Hila from Van Nuys, CA
I have a Pit Bull also and it seems that they are all like that. I also have an American Bulldog. This dog he is use to and they get along, but when I take the puppy out for a walk and he see's another dog he goes absolutely nuts. I have the collar in my hand and have to literally pick him up from his front legs and drag him down the street until he calms down.
I think it is in all Pits not just yours. If you hear anyway to cure it please let me know. Also there is a show and a web site you can check out that is marvelous. It is Ceasar Millan. He is a great dog trainer. His show is called the Dog Whisperer. Check him out for sure.
Linda H. (03/23/2009)
Get a squirt bottle and fill it with water. Every time the puppy misbehaves, squirt it (the narrow, fine straight stream, not the mist) right in the face. We take a squirt bottle on our walks, and as another dog approaches we give our dog a little squirt if he starts to lunge and it helps a lot. You can get squirt bottles at the dollar store or take the top of a cleaning spray nozzle and attach it to a water bottle just rinse out very, very, good first. Don't give up. Be the boss.
Your puppy doesn't respect you and he needs to. Also, you need to give your puppy a lot of exercise. All that energy needs to be drained out every day and then he won't have the energy to fight. See if it likes to swim or run with you or take it for a run while you ride your bike. Exercise is very, very important. Good luck.
Lee in FL (03/24/2009)
You may want to try some natural supplements. You can go online to Only Natural Pet Store. These things have really helped my dogs, who have a tendency to fight each other for dominance. The supplements along with proper leadership are turning them around to being every enjoyable dogs. (03/24/2009)
The ancestry of the Pit is to fight other dogs in the ring until death. This, unfortunately, is a trait that is hard to water down over the generations. You will need to find a good trainer to work with you and your puppy. Some seem to still have this aggression towards other dogs, yet some do not. It appears that yours does.
Fortunately, the dog is young, giving you time to work with it with a professional. Check with your vet for a reputable trainer. Please, take this advice. I had a dog with aggression problems and did not take my vet's advice to get him trained. He loved children, but not adult men. He attacked our neighbor and we had to have him put down. I still regret, to this day that I did not take my vet's advice to get him trained properly. (03/24/2009)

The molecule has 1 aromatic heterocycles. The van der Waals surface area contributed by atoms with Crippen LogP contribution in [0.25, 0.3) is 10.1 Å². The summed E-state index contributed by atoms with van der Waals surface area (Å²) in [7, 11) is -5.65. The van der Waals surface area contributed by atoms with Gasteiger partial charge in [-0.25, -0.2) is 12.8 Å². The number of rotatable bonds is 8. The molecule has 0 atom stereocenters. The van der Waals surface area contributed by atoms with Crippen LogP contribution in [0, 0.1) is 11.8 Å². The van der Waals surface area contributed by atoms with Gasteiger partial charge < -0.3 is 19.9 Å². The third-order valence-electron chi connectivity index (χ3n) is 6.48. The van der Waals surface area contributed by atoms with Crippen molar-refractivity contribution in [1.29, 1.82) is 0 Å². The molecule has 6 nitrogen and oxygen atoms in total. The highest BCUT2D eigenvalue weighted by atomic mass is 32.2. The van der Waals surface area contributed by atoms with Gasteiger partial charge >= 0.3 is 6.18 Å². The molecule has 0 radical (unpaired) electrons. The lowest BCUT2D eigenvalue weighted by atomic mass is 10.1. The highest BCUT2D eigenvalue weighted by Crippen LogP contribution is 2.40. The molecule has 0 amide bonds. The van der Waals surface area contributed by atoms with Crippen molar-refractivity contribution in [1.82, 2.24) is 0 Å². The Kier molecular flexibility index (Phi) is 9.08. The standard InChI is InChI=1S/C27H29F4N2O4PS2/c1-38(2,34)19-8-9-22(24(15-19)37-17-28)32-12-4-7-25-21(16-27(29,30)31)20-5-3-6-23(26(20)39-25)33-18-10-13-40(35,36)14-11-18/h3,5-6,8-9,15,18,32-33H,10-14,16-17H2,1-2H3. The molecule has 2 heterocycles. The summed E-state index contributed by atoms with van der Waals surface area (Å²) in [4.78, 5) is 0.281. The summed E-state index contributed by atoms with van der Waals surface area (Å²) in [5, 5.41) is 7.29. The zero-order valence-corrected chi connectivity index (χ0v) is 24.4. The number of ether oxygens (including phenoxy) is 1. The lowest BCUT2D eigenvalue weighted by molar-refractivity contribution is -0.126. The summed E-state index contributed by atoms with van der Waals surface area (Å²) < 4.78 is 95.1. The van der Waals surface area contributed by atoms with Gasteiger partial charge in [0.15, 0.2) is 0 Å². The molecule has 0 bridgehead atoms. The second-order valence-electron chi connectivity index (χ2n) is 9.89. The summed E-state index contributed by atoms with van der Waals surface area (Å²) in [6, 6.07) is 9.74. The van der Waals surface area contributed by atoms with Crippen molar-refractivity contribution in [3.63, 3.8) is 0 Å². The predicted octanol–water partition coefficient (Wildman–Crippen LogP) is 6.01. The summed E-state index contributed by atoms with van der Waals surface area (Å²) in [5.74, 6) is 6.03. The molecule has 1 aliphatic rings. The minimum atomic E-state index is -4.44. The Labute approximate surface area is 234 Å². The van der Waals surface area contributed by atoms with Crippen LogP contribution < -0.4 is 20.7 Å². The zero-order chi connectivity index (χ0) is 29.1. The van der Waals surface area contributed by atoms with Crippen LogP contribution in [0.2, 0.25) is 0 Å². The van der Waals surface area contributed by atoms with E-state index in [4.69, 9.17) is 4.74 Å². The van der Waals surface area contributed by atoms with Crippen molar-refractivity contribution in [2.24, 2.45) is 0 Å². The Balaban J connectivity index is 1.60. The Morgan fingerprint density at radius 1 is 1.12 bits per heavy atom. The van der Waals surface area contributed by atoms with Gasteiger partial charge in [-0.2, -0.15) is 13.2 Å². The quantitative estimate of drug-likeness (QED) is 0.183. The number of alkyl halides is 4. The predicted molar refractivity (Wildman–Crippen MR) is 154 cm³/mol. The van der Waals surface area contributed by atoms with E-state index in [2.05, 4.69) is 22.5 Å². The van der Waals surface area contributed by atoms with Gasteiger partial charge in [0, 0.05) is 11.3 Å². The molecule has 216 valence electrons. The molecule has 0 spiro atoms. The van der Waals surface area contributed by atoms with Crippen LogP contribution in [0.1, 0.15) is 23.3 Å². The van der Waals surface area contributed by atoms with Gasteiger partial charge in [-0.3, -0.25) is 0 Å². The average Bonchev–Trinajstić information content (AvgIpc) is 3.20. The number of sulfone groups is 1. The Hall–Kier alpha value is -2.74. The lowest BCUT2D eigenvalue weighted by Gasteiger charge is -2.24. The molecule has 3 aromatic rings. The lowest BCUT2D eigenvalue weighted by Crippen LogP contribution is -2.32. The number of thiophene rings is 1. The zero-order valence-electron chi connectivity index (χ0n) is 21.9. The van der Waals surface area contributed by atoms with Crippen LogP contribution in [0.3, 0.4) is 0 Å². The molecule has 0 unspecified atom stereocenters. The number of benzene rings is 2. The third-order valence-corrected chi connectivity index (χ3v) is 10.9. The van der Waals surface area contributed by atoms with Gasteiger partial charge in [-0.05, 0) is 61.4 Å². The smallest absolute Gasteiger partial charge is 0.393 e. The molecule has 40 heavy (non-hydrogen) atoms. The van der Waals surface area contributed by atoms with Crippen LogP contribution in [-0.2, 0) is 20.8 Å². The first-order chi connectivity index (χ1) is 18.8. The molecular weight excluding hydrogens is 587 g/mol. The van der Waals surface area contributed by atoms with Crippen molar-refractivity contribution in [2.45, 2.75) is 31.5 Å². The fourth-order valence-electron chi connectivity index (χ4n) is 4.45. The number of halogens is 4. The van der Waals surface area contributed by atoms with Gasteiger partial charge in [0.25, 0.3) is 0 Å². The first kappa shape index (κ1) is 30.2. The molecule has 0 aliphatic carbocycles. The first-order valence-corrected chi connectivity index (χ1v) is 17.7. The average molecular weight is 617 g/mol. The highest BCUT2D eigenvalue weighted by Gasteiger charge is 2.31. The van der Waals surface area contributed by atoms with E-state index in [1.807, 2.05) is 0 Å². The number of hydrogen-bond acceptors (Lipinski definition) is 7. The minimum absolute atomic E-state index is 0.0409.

First, I'd reduce their dry cereal for a while, and increase the availability of water and dish size, washing it often with mild liquid detergent, rinsing well, adding ice cubes in the summer. There is too much salt for the nervous system in dry products.
Don't bathe too often, unless a long haired dog that sweats a lot, or stays outdoors longer. Use the gentlest shampoos only and not colognes as some city groomers still do to cover up a poor cleaning odor.
If collared, check the fit monthly so it doesn't bind or choke them. Do not use a choke collar, but rather a harness only, regardless of size. That's animal cruelty. Remember that tie downs are illegal in most cities. Don't know about the country?
Biting at anytime other than during eating is to be forbidden, unless a young dog still teething, and old leather shoes are good for that if your closet door closes well, and if you aren't in the habit of kicking off your shoes anywhere other than inside the closet. Otherwise, choose a teether that doesn't look like clothing or animal.
Also, I'd remove the "stuffed animals" to prevent jealousy even if you think the dog knows they are not alive. It's the eyes and body shapes that cause them to want to practice attacking/ aggression. Use rope bundles, and chew toys instead. They will learn to attack whatever you let them attack or chew that looks alive.
When you play with them, be gentle, and say, "be soft, don't bite" over and over showing what soft is. They will eventually learn and play soft. Don't let anyone rough them up or play hard with them. They will follow their natural instinct if you do. Pay attention to their eyes, ears, and tail.You can learn a lot about what they are thinking, going to do next, if they are understanding/responding to you. Be consistent and don't lose your cool with them.